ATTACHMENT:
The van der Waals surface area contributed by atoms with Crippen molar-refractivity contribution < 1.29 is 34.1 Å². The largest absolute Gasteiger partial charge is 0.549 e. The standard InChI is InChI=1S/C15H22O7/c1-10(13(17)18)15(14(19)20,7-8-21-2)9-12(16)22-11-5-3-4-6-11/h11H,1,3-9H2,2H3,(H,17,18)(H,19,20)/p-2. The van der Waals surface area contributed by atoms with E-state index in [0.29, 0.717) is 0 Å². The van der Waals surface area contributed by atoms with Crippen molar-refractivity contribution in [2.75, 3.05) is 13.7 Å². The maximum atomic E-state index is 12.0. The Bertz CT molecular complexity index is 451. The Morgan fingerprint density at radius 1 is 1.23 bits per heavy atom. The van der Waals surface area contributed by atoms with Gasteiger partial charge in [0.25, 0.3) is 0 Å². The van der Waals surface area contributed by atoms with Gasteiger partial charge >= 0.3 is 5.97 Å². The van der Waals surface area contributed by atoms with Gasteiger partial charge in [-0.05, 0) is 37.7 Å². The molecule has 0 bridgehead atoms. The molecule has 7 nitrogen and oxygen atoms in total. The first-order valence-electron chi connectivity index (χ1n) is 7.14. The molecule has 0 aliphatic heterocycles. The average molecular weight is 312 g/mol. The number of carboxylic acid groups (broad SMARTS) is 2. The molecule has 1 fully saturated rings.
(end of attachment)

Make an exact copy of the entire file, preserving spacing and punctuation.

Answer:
The van der Waals surface area contributed by atoms with Crippen molar-refractivity contribution < 1.29 is 34.1 Å². The largest absolute Gasteiger partial charge is 0.549 e. The standard InChI is InChI=1S/C15H22O7/c1-10(13(17)18)15(14(19)20,7-8-21-2)9-12(16)22-11-5-3-4-6-11/h11H,1,3-9H2,2H3,(H,17,18)(H,19,20)/p-2. The van der Waals surface area contributed by atoms with E-state index in [0.29, 0.717) is 0 Å². The van der Waals surface area contributed by atoms with Crippen molar-refractivity contribution in [2.75, 3.05) is 13.7 Å². The maximum atomic E-state index is 12.0. The Bertz CT molecular complexity index is 451. The Morgan fingerprint density at radius 1 is 1.23 bits per heavy atom. The van der Waals surface area contributed by atoms with Gasteiger partial charge in [0.25, 0.3) is 0 Å². The van der Waals surface area contributed by atoms with Gasteiger partial charge >= 0.3 is 5.97 Å². The van der Waals surface area contributed by atoms with Gasteiger partial charge in [-0.05, 0) is 37.7 Å². The molecule has 0 bridgehead atoms. The molecule has 7 nitrogen and oxygen atoms in total. The first-order valence-electron chi connectivity index (χ1n) is 7.14. The molecule has 0 aliphatic heterocycles. The average molecular weight is 312 g/mol. The number of carboxylic acid groups (broad SMARTS) is 2. The molecule has 1 fully saturated rings.